Academic journal article Style

Forty-One Questions on the Nature of Narrative [*]

Academic journal article Style

Forty-One Questions on the Nature of Narrative [*]

Article excerpt

1. What is the difference, if any, between narrative, nonnarrative, and antinarrative?

2. Would a text like Robbe-Grillet's La Jalousie be (a) narrative or (an) antinarrative?

3. Is there more than narrative in a narrative?

4. Can an entity be narrative and not be a narrative?

5. Is a narrative a representation?

6. In Benveniste's terms, is a narrative a semiotic entity (one that is recognized as a narrative) or is it a semantic entity (one that is understood as a narrative)?

7. Does every narrative feature the same representational mode (as Genette has insisted)?

8. Is the live television broadcast of a football game (a) narrative?

9. Can a theatrical play be (a) narrative?

10. Should a distinction be made between narrative as the representation of certain types of content, narrative as a mode of representation (featuring an agent recounting something), and narrative as a genre?

11. Is a memory (a) narrative?

12. Is a dream (a) narrative?

13. Is the presentation of one and only one state--"The ball is red," "Mary was happy," "Sally was cool"--(a) narrative?

14. Is the representation of two or more (unconnected or randomly connected) states (a) narrative?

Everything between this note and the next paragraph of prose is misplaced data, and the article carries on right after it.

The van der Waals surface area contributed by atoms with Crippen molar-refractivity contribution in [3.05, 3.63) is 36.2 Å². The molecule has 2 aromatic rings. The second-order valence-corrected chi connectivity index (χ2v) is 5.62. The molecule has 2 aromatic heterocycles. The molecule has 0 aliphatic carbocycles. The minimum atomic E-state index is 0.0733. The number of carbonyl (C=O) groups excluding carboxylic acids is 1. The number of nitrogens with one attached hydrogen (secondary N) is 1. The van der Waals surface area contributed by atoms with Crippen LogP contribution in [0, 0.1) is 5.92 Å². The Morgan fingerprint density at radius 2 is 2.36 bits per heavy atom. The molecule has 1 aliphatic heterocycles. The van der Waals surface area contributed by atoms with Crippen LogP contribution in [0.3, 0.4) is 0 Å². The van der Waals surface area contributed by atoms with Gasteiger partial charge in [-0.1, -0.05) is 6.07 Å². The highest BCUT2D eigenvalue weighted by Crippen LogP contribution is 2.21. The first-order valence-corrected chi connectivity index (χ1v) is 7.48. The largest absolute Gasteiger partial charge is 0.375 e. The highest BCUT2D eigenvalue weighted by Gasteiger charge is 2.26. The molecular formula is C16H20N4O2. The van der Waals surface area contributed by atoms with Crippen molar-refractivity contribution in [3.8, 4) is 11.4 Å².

15. Is the representation of otherwise unconnected states in a temporal sequence (a) narrative?

16. What about the representation of temporally sequenced states that are also related in other ways?

17. Is something like "It was warm and then it was cold" (a) narrative?

18. Is the representation of a single process--like "It was raining," "Peter is knitting," "Mary was cooking," or "They were playing cards"--(a) narrative?

19. Is the representation of a single event, a single happening or action, a single change in a state of affairs (a) narrative?

20. Is the representation of mutually contradictory events (a) narrative?

21. Is the representation of two or more (unconnected or randomly connected) nonsimultaneous events (a) narrative?

22. What, to use Harold Mosher's terms, is the difference between narratized description, descriptized narration, and (a) narrative?

23. If(a) narrative is necessarily tied to temporality and the passage of time, do all representations unfolding in time or taking time constitute narrative(s)? …

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